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Indiana will have its first competitive primary election in two decades

GOP Indiana gubernatorial candidates Mike Braun, Brad Chambers, Suzanne Crouch, Eric Doden, Curtis Hill and Jamie Reitenour debate during a forum on March 11, 2024.
Brandon Smith
IPB News
GOP Indiana gubernatorial candidates Mike Braun, Brad Chambers, Suzanne Crouch, Eric Doden, Curtis Hill and Jamie Reitenour debate during a forum on March 11, 2024.

Six Republicans are vying to be the Republican nominee for governor in Indiana with GOP Gov. Eric Holcomb term-limited after eight years in office.

But Holcomb isn't endorsing anyone in the race — even though the field includes his running mate and governing partner, Lt. Gov. Suzanne Crouch.

Holcomb first started getting questions about an endorsement a year and a half ago. But he resisted, at first acknowledging that Crouch needed to be her own candidate.

"I don't want anyone thinking that just because she and I work so closely together that she's a clone of me," Holcomb said.

The winner of the primary election on May 7 will face former Indiana Superintendent of Public Instruction Jennifer McCormick, the only Democratic candidate.

Despite Holcomb's solid approval rating from Indiana voters, it's a little different in the Republican base. The right wing's anger is focused primarily on Holcomb's policies trying to combat COVID-19.

Crouch has been happy to distance herself on that issue.

"We can't go back and change what happened," Crouch said. "But I've learned from the mistakes of our top executive."

Indiana Lt. Governor Suzanne Crouch
Brandon Smith / IPB News
IPB News
Indiana Lt. Governor Suzanne Crouch

But she doesn't shy away from her resume, which includes decades of elected office. Crouch served in county government, eight years in the state House of Representatives and three years as state auditor.

In one of the primary's debates, a moderator asked her why so many of the candidates try to claim they're the outsider in the race.

"How can anyone in this primary claim to be an outsider?" WISH-TV anchor Phil Sanchez asked.

"I don't know," Crouch replied, prompting laughter from the live audience. "But you know, I'm proud of my public service."

So, is it awkward that her previous running mate hasn't backed her?

Mike O'Brien, who has worked in Indiana politics for more than two decades and ran Holcomb's 2016 campaign, said the governor doesn't want to risk hurting her with an endorsement.

"You've got four perfectly legitimate candidates here," said O'Brien, who is also informally advising Crouch. "Any one of them can serve in the role as governor. Let's just let that play itself out."

So, if a Holcomb endorsement isn't driving this race, what is? Perhaps another endorsement: former President Donald Trump, who jumped in early to back Indiana Republican U.S. Sen. Mike Braun.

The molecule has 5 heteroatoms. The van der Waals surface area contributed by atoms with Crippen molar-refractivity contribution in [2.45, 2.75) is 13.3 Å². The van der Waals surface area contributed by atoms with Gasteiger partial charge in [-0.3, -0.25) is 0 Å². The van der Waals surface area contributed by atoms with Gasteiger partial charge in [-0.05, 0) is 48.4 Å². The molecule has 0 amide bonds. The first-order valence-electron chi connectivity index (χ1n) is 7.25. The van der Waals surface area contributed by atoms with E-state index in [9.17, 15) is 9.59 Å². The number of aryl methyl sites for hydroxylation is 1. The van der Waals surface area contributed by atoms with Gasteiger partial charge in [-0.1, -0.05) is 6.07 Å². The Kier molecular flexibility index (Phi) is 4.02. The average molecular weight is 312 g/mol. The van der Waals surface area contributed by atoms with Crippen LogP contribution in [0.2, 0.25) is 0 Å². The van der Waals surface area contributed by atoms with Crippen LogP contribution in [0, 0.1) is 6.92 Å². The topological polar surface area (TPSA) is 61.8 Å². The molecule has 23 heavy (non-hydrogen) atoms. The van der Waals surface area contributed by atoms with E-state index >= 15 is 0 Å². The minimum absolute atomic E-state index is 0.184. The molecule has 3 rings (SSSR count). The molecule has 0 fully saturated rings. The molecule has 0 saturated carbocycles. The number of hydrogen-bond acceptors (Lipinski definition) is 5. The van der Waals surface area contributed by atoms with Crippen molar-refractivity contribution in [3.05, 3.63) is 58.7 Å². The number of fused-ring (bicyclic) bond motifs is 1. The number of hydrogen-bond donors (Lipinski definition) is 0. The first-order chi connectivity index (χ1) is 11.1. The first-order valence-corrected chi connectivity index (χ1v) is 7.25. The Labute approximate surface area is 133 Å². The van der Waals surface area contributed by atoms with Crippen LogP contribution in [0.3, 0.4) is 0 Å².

Though Braun has spent more than a decade in elected office — from local school board to state legislator to U.S. senator — the auto parts business he ran for 37 years is his campaign's primary talking point. Braun has long used his private sector experience to link himself to Trump.

"He is the guy that broke the system at the federal level and now the system is trying to take him out," Braun said. "So, if you want to know who the outsider is, that's very clear — and I represent that here."

O'Brien said that's a huge factor in a state Trump won by 16 percentage points in 2020.

"Maybe the simple analysis is the right one," O'Brien said. "And that is, Trump endorsed Mike Braun. He started out with the most name I.D. and a lot of money, and that's all it really is going to take right now in the context of a Republican primary."

A lot of money is putting it mildly. The six Republicans will spend around $40 million by Election Day, a record for campaign spending in an Indiana primary.

GOP U.S. Sen. Mike Braun
Brandon Smith / IPB News
IPB News
GOP U.S. Sen. Mike Braun

Braun spent $6 million alone in just the first three months of the year.

Three of his opponents — Crouch, former state commerce secretary Brad Chambers and former state economic development chief Eric Doden — spent $14 million combined.

The bulk of that has blanketed Indiana's airwaves with campaign ads.

University of Indianapolis Associate Professor of Political Science Laura Merrifield Wilson said all that spending likely ends up helping Braun.

"The benefit that Braun has in this particular primary is the fact that there are several other candidates that really seem to split the electorate," Wilson said.

In the race's limited public polling, Braun has led his next closest opponent — Crouch — by 20 to 30 points each time. Chambers and Doden are close to Crouch, while former state Attorney General Curtis Hill and religious conservative Jamie Reitenour trail further behind, in the lower single digits.

But Wilson noted the number of voters in those polls who say they're undecided is between around 20 to 40 percent, which she said is why there's still so much money being spent.

"I think there is still that hope," Wilson said. "And we recognize in a gubernatorial primary, probably up until Election Day, you're going to have at least a portion of undecided voters."

Besides, Wilson said, there little worry about saving the money for the general election. Indiana hasn't elected a Democrat to any statewide office in 12 years — so the next governor will likely be decided on May 7.

Copyright 2024 NPR

Brandon Smith